Endoscopy - the inside story
When your vet examines your rabbit, they can normally see if there are any signs of illness or sores on the outside. Sometimes it's necessary to look inside an animal to see what is going on. There are many ways of examining the insides of animals. Blood tests, imaging techniques (like x-ray, CT scanning, MRI scans, and ultrasound) and sometimes it is necessary to operate to find out what is going on. One alternative to some forms of surgery is endoscopy. Endoscopy is increasingly being performed in general practice and your vet may suggest it for your rabbit if it has a breathing problem or intestinal symptoms.
What is endoscopy?
Endoscopy is the term used to describe the method of obtaining an image of the inside of the body by placing a special tube (endoscope) inside the body. There are 2 kinds of endoscope, rigid and flexible:
- A rigid endoscope is a small tube like a telescope. These are used by vets for looking inside joints, the ladder, nose and body cavities (and can even be used to perform keyhole surgery). These are as the name suggests, rigid, so are not capable of bending around corners, so often have limited use.
- A flexible endoscope is often used for looking into the stomach but can also be put into the airways and down into the lungs. The advantage of a flexible endoscope is that it can be steered around corners. Flexible endoscopes are extremely useful for viewing the inside of the stomach and bowel where the endoscope has to pass a long distance into the body.
Using either type of scope a magnified image can be projected onto a screen. A long pair of forceps can be passed along the scope so that samples can be collected from areas deep within the body, and even foreign bodies can be removed via this method.
Why might my rabbit need endoscopy?
Endoscopy is most commonly used in rabbits with bowel problems, especially weight loss. It can be quite expensive to have endoscopy and your rabbit will have to have an anaesthetic so your vet will not recommend the procedure unless they think it is likely to give important new information that may help in the treatment of your rabbit.
Sometimes the information provided by clinical examinations, x-rays and blood tests will lead your vet to suspect a problem in a particular area (such as the bowel). There may be no way to get more information about this without performing an operation or endoscopy. In other cases, your vet may need to take samples for further tests and endoscopy may allow these samples to be collected without your rabbit having an operation. If you are worried about your rabbit having endoscopy, then discuss your concerns with your vet and they will tell you if there is any other option.
How will my rabbit be prepared before endoscopy?
It is essential that your rabbit does not move during endoscopy and so they will be given a short anaesthetic. As with all anaesthetics and sedations in rabbits, it is important never to starve them, and ensure that they are eating and drinking well right up to the time the anaesthetic is given. It is never possible to endoscope a rabbit with an empty stomach or gastrointestinal system, since there will always be food within in.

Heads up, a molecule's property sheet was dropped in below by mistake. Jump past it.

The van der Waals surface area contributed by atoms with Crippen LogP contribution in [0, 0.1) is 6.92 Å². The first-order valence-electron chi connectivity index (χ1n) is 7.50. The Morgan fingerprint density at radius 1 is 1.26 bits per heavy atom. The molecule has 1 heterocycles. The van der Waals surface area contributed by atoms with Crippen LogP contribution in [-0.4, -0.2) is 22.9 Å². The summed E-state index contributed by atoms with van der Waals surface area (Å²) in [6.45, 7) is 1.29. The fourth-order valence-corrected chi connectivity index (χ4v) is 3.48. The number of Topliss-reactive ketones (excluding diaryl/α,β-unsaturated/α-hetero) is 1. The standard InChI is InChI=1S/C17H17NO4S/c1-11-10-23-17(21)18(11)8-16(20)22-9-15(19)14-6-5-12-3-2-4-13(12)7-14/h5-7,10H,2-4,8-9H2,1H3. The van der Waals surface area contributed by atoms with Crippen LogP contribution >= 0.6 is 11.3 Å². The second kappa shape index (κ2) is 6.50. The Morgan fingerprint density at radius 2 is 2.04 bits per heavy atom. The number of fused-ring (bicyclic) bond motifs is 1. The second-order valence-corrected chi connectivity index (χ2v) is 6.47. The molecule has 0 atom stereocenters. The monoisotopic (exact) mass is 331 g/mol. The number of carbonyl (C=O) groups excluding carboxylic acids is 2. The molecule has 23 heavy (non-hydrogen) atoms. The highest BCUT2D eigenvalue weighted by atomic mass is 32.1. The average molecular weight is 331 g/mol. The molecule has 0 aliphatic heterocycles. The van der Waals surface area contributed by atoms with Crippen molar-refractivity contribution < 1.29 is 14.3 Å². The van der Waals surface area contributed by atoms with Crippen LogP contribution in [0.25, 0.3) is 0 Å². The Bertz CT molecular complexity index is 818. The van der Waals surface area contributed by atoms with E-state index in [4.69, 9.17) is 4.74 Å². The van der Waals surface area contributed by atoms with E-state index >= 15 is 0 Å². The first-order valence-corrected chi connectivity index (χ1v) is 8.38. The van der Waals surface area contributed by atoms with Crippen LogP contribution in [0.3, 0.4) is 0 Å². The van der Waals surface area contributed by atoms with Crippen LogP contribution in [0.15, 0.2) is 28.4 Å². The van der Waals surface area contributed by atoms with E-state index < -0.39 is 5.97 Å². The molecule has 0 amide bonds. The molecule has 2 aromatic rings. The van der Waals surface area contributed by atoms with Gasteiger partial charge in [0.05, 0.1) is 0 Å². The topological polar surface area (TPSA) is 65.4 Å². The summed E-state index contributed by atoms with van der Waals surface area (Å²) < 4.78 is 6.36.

Why does my rabbit need an anaesthetic for endoscopy?
It is essential that your rabbit remains still throughout the whole investigation as they may cause damage to themselves or the expensive equipment if they struggle during the procedure. Modern anaesthetics are very safe, and your rabbit should also be given prokinetic medication to ensure their GI tract keeps moving and doesn't slow down too much during anaesthetic.
How will endoscopy help my vet?
Endoscopy will provide your vet with more detailed information about the area of concern. Using an endoscope your vet may also be able to collect samples from deep within the lungs or the bowel; these samples can be sent to a laboratory to get more information about your rabbit's condition, or the best treatment option.
What are the risks of endoscopy?
There are few risks associated with endoscopy (aside from the risks associated with anaesthesia). Sometimes the disease your rabbit has will increase the risk of an anaesthetic, but the only alternative to endoscopy may be an operation which also requires an anaesthetic (and usually has other risks too).
If you are concerned, ask your vet to explain all the potential risks of the procedure and to discuss any alternatives with you.
If endoscopic samples are taken there is always the risk of breakdown of the sight and peritonitis within the abdomen, but these risks should be discussed with your vet beforehand to determine if the risk to benefit ratio is acceptable.
How should I care for my rabbit when they come home?
You will usually be able to take your rabbit home as soon as they have recovered from the anaesthetic, unless they are receiving further treatment. They should not require any special treatment after endoscopy. After the anaesthetic has worn off, they should be back to how they were before the procedure. If your pet seems uncomfortable or is off their food after the procedure, be sure to let your vet know. It is imperative that your rabbit is eating and drinking, as well as passing faeces within a few hours, otherwise you must consult your vet.
So, in most cases endoscopy offers a safe form of investigation that may give your vet vital information to help treat your rabbit more effectively. The risks and complications of the procedure are minimal, and this modern investigation allows your vet to offer better options for managing your rabbit.